Because I had a knee injury that required a visit to the emergency room, I’ve had the joy of dealing with insurance afterwards. Knee injuries are painful, I’ll take childbirth over a knee injury any day. Insurance add insults to the injury. It’s a long painful story, so get yourself a cup of tea or wine and enjoy.
First problem deals with orthopedic doctors. The one that the ER room referred me to likes surgery. So much so, he was ready to prescribe knee surgery without really examining my knee. When I protested that the knee was healing, he dismissed it. Said he would make a referral for an MRI scan and I could make the decision to proceed. But then he commented that I would be ok only if I was walking within a week. No suggestion of any exercises (wouldn’t help) or other followup except the MRI. Since I had done some reading, I knew that knee injuries (especially sprains) take 4-6 weeks to heal and it’s not uncommon to be on crutches for that long.
Finally the MRI got approved by insurance. But the place the doctor recommended was so expensive, the insurance company called me to let me know the standard price of an MRI was 400-500 dollars. The place he wanted to send me would not negotiate with the insurance company and would not provide prices. Big issue, at this point I did not know what my bills would be from the ER. I didn’t want to take on more debt and I was healing. In fact, I started using a cane after 4 weeks. I’ll be using that for another week or two, but at this point I don’t want to go back to the first orthopedic doctor. So this whole recovery thing has been based on my judgement, not hard data.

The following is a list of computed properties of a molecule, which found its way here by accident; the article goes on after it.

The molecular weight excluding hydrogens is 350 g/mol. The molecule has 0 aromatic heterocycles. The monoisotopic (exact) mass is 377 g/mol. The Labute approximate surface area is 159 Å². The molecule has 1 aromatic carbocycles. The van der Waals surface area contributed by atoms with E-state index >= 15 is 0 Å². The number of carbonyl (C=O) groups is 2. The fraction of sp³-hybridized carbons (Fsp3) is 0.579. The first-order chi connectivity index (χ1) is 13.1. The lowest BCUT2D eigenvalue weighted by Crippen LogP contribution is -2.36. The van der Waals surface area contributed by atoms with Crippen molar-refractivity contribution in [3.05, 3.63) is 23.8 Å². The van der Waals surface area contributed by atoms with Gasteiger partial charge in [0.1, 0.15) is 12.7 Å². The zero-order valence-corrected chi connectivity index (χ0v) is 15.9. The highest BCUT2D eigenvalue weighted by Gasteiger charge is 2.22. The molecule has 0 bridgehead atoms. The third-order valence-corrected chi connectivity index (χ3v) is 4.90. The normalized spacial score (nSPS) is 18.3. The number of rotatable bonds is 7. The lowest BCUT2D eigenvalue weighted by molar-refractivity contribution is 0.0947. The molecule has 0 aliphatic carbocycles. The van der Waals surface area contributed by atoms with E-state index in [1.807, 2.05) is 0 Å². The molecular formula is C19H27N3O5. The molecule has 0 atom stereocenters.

One of the benefits of my insurance is that they will help you find a doctor. I asked them to find me another orthopedic doctor (for a second opinion) and a general practitioner for everything else. They did find me another orthopedic doctor. I go to him on June 3rd. Main reason for the visit is to make sure I don’t do something stupid that will make me relapse and find out when I can do things like biking, hiking, or backpacking again. I’ll start swimming this week or next at the Wave in the mornings. Don’t think I can hurt myself by swimming.
For the GP, I had four conditions. One — it needs to be a female doctor. Two– she needs to be accepting new patients. Three — she needs to be accepting my insurance. And four — I want the doctor to be reasonably close to home, preferably on the way to work. Doesn’t seem like much; but those turn out to be almost impossible conditions to meet. The first round of searching produced 2 female doctors in San Diego County 30 miles from home and 45 miles from work who were accepting new patients next DECEMBER. Yep, almost 8 months from now. Talked to the nice representative who said there is a big issue finding general practitioner doctors who are accepting new patients. It’s not uncommon to have 30-50 mile drives even in the big cities like Boston or San Diego. So we went to the second string doctors and there may be one available in Vista. I’ll put my name on the wait list for the good doctors and tomorrow I’ll make an appointment for a physical with the second string GP.
Next step was finding insurance for next year. The bills have been so bad, I’ve been scared to go to the doctor. Every time a family member goes to the doctor we end up with hundreds of dollars in bills. Even simple procedures seem to cost hundreds. Many conversations with HR and various insurance people have helped enlighten me.
First, balance billing is not allowed. Consider a bill of 100 dollars. The insurance company negotiates a price of 35 dollars as a reasonable payment. They pay that after you pay your copays and deductibles. Then the doctors office sends you a payment for 65 dollars — the balance of the bill. Per both HR and the insurance company; this is not allowed if I am within network. I am sure that the local medical groups have been doing this. Next year, we will get much more proactive about calling the insurance company and my HR department to prevent this. Sounds like “fun”.